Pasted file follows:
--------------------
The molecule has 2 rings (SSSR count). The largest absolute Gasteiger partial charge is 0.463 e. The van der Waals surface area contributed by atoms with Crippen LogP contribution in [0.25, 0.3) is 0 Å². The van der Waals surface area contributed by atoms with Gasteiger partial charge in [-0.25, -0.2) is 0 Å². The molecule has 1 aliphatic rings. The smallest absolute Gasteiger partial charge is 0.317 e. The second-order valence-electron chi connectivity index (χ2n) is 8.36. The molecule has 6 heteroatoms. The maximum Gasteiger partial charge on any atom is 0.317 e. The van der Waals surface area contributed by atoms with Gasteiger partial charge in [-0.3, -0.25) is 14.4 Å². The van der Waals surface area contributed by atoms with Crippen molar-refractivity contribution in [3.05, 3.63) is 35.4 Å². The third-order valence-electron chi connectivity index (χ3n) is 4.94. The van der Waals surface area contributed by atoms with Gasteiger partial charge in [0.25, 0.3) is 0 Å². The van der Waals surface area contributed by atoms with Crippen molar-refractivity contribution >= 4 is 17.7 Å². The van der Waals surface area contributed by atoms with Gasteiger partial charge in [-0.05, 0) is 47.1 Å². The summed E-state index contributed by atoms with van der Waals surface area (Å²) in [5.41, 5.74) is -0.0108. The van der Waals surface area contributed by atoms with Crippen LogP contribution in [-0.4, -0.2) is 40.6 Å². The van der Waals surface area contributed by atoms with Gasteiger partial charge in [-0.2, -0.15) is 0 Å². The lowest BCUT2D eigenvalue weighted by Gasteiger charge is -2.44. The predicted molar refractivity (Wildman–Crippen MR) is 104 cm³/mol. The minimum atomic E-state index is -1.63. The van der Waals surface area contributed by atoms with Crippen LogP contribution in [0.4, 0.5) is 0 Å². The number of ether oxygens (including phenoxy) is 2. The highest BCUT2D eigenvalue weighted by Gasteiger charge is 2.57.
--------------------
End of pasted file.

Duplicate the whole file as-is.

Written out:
The molecule has 2 rings (SSSR count). The largest absolute Gasteiger partial charge is 0.463 e. The van der Waals surface area contributed by atoms with Crippen LogP contribution in [0.25, 0.3) is 0 Å². The van der Waals surface area contributed by atoms with Gasteiger partial charge in [-0.25, -0.2) is 0 Å². The molecule has 1 aliphatic rings. The smallest absolute Gasteiger partial charge is 0.317 e. The second-order valence-electron chi connectivity index (χ2n) is 8.36. The molecule has 6 heteroatoms. The maximum Gasteiger partial charge on any atom is 0.317 e. The van der Waals surface area contributed by atoms with Gasteiger partial charge in [-0.3, -0.25) is 14.4 Å². The van der Waals surface area contributed by atoms with Crippen molar-refractivity contribution in [3.05, 3.63) is 35.4 Å². The third-order valence-electron chi connectivity index (χ3n) is 4.94. The van der Waals surface area contributed by atoms with Gasteiger partial charge in [0.25, 0.3) is 0 Å². The van der Waals surface area contributed by atoms with Crippen molar-refractivity contribution >= 4 is 17.7 Å². The van der Waals surface area contributed by atoms with Gasteiger partial charge in [-0.05, 0) is 47.1 Å². The summed E-state index contributed by atoms with van der Waals surface area (Å²) in [5.41, 5.74) is -0.0108. The van der Waals surface area contributed by atoms with Crippen LogP contribution in [-0.4, -0.2) is 40.6 Å². The van der Waals surface area contributed by atoms with Gasteiger partial charge in [-0.2, -0.15) is 0 Å². The lowest BCUT2D eigenvalue weighted by Gasteiger charge is -2.44. The predicted molar refractivity (Wildman–Crippen MR) is 104 cm³/mol. The minimum atomic E-state index is -1.63. The van der Waals surface area contributed by atoms with Crippen LogP contribution in [0.4, 0.5) is 0 Å². The number of ether oxygens (including phenoxy) is 2. The highest BCUT2D eigenvalue weighted by Gasteiger charge is 2.57.